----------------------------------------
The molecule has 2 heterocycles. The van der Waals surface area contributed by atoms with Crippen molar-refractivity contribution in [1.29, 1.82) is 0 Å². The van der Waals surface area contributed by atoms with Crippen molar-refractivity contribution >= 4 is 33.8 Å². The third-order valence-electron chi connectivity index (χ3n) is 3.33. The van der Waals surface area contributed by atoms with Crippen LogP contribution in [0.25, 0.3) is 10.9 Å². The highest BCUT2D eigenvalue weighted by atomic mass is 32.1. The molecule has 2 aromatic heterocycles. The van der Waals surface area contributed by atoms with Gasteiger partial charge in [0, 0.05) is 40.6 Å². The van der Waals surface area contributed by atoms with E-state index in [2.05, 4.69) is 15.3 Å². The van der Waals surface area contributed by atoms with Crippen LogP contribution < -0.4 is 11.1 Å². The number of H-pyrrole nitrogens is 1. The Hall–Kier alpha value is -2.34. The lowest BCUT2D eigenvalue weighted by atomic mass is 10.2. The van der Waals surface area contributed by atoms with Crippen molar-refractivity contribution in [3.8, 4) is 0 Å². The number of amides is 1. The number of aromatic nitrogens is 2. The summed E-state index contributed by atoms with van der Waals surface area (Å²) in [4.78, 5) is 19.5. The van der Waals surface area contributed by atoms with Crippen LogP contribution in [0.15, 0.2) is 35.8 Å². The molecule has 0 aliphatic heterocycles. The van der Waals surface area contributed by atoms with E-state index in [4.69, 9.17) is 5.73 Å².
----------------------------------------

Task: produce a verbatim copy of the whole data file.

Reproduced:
The molecule has 2 heterocycles. The van der Waals surface area contributed by atoms with Crippen molar-refractivity contribution in [1.29, 1.82) is 0 Å². The van der Waals surface area contributed by atoms with Crippen molar-refractivity contribution >= 4 is 33.8 Å². The third-order valence-electron chi connectivity index (χ3n) is 3.33. The van der Waals surface area contributed by atoms with Crippen LogP contribution in [0.25, 0.3) is 10.9 Å². The highest BCUT2D eigenvalue weighted by atomic mass is 32.1. The molecule has 2 aromatic heterocycles. The van der Waals surface area contributed by atoms with Gasteiger partial charge in [0, 0.05) is 40.6 Å². The van der Waals surface area contributed by atoms with E-state index in [2.05, 4.69) is 15.3 Å². The van der Waals surface area contributed by atoms with Crippen LogP contribution < -0.4 is 11.1 Å². The number of H-pyrrole nitrogens is 1. The Hall–Kier alpha value is -2.34. The lowest BCUT2D eigenvalue weighted by atomic mass is 10.2. The van der Waals surface area contributed by atoms with Crippen molar-refractivity contribution in [3.8, 4) is 0 Å². The number of amides is 1. The number of aromatic nitrogens is 2. The summed E-state index contributed by atoms with van der Waals surface area (Å²) in [4.78, 5) is 19.5. The van der Waals surface area contributed by atoms with Crippen LogP contribution in [0.15, 0.2) is 35.8 Å². The molecule has 0 aliphatic heterocycles. The van der Waals surface area contributed by atoms with E-state index in [4.69, 9.17) is 5.73 Å².